A surprising jog to the right
Some of the new conservative success is due to the rise of a large crop of commentators the left has not been able to match. Mostly young and often very funny, they include Mark Steyn, Jonah Goldberg, Michelle Malkin, and Jeff Jacoby. But most of the conservative gains have been in new media. Fox News's large audience skews young, and half its viewers are either liberal or centrist. So Fox isn't just preaching to the choir. It's exposing nonconservatives to conservative ideas.
As mentioned here several times, the "blogosphere"--the world of Internet commentators--tilts strongly to the right. Bloggers like Andrew Sullivan, Mickey Kaus, and Glenn Reynolds of InstaPundit have a heavy impact. No excess of the liberal media seems to escape their attention. Among other things, they have mercilessly attacked Paul Krugman, the New York Times columnist and idol of America's angriest liberals. It has been an amazing and, I think, largely successful campaign of informed detraction.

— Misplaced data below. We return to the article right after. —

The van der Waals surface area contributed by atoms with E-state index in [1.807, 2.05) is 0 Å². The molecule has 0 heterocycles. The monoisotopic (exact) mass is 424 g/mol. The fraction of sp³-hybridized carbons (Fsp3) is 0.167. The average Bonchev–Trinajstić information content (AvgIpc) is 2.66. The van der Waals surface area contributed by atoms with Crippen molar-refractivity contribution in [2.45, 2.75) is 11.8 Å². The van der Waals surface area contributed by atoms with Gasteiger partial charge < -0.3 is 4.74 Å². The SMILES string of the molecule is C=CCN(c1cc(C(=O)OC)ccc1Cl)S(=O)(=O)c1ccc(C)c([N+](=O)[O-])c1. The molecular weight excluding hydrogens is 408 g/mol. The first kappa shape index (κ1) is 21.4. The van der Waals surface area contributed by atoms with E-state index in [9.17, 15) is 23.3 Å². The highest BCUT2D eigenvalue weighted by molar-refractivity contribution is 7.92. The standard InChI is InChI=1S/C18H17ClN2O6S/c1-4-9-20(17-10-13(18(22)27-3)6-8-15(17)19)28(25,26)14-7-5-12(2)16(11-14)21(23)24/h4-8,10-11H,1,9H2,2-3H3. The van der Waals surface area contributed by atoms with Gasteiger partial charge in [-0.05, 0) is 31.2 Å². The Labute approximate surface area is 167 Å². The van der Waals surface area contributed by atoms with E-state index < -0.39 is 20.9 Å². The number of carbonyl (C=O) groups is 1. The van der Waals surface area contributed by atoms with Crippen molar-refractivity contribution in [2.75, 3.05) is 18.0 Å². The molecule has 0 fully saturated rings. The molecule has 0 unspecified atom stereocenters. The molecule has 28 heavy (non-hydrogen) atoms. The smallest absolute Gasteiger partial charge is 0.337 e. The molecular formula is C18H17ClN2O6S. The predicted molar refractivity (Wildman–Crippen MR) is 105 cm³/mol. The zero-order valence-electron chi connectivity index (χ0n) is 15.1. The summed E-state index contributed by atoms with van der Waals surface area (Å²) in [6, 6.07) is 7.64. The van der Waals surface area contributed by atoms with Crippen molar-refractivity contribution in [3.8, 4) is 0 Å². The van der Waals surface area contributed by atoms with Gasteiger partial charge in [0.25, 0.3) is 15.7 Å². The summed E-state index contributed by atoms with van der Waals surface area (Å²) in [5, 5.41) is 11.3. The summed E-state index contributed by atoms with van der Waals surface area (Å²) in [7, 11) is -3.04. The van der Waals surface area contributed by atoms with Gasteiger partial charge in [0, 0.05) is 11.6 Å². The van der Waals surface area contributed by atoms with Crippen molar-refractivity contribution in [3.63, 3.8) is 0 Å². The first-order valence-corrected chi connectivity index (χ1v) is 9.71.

It was obvious that the democratization of the media would bring new voices into the field, but who knew that so many of those voices would be conservative, libertarian, or just cantankerously opposed to entrenched liberal doctrine? The conservative side is far from winning the culture wars, but the debate is broader and fairer now. The near monopoly is over.